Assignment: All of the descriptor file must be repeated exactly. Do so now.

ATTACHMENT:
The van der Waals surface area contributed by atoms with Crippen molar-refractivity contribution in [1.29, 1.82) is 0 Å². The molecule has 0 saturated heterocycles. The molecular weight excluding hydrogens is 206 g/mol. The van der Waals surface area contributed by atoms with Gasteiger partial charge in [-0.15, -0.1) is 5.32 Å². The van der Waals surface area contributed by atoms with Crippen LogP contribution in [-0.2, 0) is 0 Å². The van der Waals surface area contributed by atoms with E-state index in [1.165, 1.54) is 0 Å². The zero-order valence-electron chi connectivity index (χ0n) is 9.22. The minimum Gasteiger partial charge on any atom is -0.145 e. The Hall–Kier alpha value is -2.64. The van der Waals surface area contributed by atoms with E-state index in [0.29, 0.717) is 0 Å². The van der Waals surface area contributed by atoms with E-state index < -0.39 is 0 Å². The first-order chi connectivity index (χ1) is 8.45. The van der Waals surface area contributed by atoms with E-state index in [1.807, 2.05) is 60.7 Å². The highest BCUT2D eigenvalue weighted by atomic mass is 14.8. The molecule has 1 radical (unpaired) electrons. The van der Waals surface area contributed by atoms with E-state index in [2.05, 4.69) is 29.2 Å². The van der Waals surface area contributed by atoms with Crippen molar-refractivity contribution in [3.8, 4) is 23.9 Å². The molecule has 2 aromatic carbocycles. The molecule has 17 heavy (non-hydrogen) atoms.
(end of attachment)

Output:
The van der Waals surface area contributed by atoms with Crippen molar-refractivity contribution in [1.29, 1.82) is 0 Å². The molecule has 0 saturated heterocycles. The molecular weight excluding hydrogens is 206 g/mol. The van der Waals surface area contributed by atoms with Gasteiger partial charge in [-0.15, -0.1) is 5.32 Å². The van der Waals surface area contributed by atoms with Crippen LogP contribution in [-0.2, 0) is 0 Å². The van der Waals surface area contributed by atoms with E-state index in [1.165, 1.54) is 0 Å². The zero-order valence-electron chi connectivity index (χ0n) is 9.22. The minimum Gasteiger partial charge on any atom is -0.145 e. The Hall–Kier alpha value is -2.64. The van der Waals surface area contributed by atoms with E-state index in [0.29, 0.717) is 0 Å². The van der Waals surface area contributed by atoms with E-state index < -0.39 is 0 Å². The first-order chi connectivity index (χ1) is 8.45. The van der Waals surface area contributed by atoms with E-state index in [1.807, 2.05) is 60.7 Å². The highest BCUT2D eigenvalue weighted by atomic mass is 14.8. The molecule has 1 radical (unpaired) electrons. The van der Waals surface area contributed by atoms with E-state index in [2.05, 4.69) is 29.2 Å². The van der Waals surface area contributed by atoms with Crippen molar-refractivity contribution in [3.8, 4) is 23.9 Å². The molecule has 2 aromatic carbocycles. The molecule has 17 heavy (non-hydrogen) atoms.